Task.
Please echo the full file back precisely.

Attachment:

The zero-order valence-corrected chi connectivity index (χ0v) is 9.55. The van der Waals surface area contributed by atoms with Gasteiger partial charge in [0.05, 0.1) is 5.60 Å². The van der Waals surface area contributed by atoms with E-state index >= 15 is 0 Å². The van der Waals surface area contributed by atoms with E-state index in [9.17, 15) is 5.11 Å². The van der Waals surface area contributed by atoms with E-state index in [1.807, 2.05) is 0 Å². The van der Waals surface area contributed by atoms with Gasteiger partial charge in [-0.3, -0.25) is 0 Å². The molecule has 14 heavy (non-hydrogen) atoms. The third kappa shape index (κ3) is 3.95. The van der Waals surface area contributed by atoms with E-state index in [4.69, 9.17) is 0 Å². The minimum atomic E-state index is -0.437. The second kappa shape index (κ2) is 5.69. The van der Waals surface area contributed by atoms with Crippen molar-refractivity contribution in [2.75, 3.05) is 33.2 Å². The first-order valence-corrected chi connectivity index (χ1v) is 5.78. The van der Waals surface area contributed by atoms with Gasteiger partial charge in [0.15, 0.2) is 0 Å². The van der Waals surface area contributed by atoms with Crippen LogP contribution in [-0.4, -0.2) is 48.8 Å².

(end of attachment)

The zero-order valence-corrected chi connectivity index (χ0v) is 9.55. The van der Waals surface area contributed by atoms with Gasteiger partial charge in [0.05, 0.1) is 5.60 Å². The van der Waals surface area contributed by atoms with E-state index >= 15 is 0 Å². The van der Waals surface area contributed by atoms with E-state index in [9.17, 15) is 5.11 Å². The van der Waals surface area contributed by atoms with E-state index in [1.807, 2.05) is 0 Å². The van der Waals surface area contributed by atoms with Gasteiger partial charge in [-0.3, -0.25) is 0 Å². The molecule has 14 heavy (non-hydrogen) atoms. The third kappa shape index (κ3) is 3.95. The van der Waals surface area contributed by atoms with E-state index in [4.69, 9.17) is 0 Å². The minimum atomic E-state index is -0.437. The second kappa shape index (κ2) is 5.69. The van der Waals surface area contributed by atoms with Crippen molar-refractivity contribution in [2.75, 3.05) is 33.2 Å². The first-order valence-corrected chi connectivity index (χ1v) is 5.78. The van der Waals surface area contributed by atoms with Gasteiger partial charge in [0.15, 0.2) is 0 Å². The van der Waals surface area contributed by atoms with Crippen LogP contribution in [-0.4, -0.2) is 48.8 Å².